In the letter, she wrote about being the best tennis player in the world, not just the best female tennis player, and about how she had ambition since a very young age.
“I was fortunate to have a family that supported my dream and encouraged me to follow it,” she wrote. “I learned how important it is to fight for a dream and, most importantly, to dream big. My fight began when I was three and I haven’t taken a break since.”
She then addressed the fact that people qualified her success with her gender, saying, “People call me one of the ‘world’s greatest female athletes.’ Do they say LeBron is one of the world’s best male athletes? Is Tiger? Federer? Why not? They are certainly not female.”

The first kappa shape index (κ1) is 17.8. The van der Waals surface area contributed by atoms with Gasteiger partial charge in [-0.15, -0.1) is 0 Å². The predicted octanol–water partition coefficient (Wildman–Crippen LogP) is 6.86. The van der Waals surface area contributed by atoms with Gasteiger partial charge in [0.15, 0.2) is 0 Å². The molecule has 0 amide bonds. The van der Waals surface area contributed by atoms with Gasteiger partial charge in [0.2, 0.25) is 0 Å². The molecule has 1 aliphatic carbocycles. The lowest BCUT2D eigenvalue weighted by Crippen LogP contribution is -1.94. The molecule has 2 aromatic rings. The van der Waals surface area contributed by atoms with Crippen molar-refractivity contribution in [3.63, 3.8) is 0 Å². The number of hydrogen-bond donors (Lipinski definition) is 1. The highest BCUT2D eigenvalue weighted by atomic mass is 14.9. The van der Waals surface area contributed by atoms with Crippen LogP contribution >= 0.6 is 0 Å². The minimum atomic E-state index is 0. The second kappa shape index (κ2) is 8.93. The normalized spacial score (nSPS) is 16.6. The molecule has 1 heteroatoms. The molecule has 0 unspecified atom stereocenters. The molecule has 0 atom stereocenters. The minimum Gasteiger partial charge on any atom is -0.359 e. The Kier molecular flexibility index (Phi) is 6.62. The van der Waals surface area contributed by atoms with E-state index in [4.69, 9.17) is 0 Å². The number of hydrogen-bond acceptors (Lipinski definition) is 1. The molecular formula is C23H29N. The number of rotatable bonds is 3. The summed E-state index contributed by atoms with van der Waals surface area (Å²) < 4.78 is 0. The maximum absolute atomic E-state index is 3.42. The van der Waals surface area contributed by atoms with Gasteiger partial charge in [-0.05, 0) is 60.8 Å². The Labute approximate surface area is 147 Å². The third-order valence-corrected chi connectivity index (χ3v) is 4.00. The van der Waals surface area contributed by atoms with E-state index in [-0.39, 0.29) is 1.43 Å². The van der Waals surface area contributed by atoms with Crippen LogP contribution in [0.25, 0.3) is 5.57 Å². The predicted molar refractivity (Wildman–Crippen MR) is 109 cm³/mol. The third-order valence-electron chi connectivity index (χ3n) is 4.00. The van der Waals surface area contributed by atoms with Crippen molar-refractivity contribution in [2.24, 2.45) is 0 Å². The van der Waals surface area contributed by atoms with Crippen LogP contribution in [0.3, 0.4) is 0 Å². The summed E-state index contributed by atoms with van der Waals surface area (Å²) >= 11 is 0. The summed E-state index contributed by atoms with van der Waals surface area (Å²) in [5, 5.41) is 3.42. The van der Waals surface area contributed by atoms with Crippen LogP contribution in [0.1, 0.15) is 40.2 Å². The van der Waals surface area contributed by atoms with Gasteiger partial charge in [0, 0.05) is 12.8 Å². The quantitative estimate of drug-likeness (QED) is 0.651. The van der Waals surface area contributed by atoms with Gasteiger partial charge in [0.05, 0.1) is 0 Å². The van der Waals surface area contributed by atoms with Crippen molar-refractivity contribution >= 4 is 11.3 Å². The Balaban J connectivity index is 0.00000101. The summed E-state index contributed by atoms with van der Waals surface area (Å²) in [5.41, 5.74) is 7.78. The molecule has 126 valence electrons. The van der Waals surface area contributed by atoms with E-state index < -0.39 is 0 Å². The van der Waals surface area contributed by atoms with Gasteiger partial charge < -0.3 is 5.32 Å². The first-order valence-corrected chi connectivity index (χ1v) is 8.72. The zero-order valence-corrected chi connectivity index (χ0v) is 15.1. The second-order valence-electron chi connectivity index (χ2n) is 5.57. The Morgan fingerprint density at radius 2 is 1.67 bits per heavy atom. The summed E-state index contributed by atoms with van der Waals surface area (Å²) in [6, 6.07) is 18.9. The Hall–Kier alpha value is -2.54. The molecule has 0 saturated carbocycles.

She also spoke to the obstacles she faces not only as a woman but as a black woman.
“As we know, women have to break down many barriers on the road to success,” she wrote. “One of those barriers is the way we are constantly reminded we are not men, as if it is a flaw.”
“What others marked as flaws or disadvantages about myself – my race, my gender – I embraced as fuel for my success. I never let anything or anyone define me or my potential. I controlled my future.”